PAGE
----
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Volker Franz, Nicola Bruno; Visually guided grasping and the Müller-Lyer illusion: As for pointing, the data look contradictory but in fact they are not. Journal of Vision 2008;8(6):298. doi: https://doi.org/10.1167/8.6.298.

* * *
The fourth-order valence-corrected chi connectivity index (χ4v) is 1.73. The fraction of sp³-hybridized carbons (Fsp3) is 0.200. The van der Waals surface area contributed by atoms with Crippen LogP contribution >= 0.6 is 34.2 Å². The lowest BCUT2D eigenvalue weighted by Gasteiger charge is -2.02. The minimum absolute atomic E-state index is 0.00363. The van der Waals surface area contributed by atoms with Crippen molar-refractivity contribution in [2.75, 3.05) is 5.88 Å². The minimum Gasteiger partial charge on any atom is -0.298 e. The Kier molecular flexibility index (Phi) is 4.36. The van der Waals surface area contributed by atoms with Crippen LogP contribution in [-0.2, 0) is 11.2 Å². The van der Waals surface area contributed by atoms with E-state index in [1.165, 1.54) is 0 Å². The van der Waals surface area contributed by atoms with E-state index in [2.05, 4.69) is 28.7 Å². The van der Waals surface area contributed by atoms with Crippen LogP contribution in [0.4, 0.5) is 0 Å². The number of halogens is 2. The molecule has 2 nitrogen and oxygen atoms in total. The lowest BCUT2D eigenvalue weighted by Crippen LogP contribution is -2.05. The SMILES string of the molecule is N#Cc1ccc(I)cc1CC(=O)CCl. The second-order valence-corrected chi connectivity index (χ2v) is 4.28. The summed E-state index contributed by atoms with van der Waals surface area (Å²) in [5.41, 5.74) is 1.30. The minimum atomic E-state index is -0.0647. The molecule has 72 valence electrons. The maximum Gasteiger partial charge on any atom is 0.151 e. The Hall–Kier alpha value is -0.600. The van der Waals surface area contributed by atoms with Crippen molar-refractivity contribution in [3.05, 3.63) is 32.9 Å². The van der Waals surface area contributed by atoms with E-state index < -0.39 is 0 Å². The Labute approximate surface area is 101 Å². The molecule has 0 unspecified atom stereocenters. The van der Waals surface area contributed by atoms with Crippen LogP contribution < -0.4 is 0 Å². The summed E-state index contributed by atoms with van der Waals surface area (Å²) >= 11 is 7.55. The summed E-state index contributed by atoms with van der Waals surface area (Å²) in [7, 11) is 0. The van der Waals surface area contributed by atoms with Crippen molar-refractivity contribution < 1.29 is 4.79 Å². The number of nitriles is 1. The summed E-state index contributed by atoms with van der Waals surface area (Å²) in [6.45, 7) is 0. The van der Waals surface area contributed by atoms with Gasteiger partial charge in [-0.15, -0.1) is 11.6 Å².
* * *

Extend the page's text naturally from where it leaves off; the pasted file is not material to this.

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Some models of human vision propose a functional division of labor between vision-for-perception and vision-for-action (Milner & Goodale, 1995, The visual brain in action). This proposal is supported by neuropsychological, brain-imaging, and psychophysical studies. However, it has remained controversial in its prediction that actions are not affected by visual illusions. Here we re-analyze 16 studies on grasping the Müller-Lyer illusion (see Bruno, Bernardis & Gentilucci, in press, Neuroscience & Biobehavioral Reviews, for a similar meta-analysis on pointing). We find that median percent effects across studies are indeed slightly larger for perceptual than for grasping measures. However, all grasping effects are larger than zero and the two distributions show substantial overlap, with grasping effects showing a substantial variability. After detailed examination of methodological differences between and within the perceptual and grasping measures, we show that, as for pointing, critical roles in explaining such variability are played by the number of trials/condition (a learning-attentional effect), by the availability of visual feedback during movement, and by conditions at the programming phase of the action. We discuss to which degree these can explain differences between illusory effects on perception, grasping, and pointing, as well as their implications for the perception-action model.
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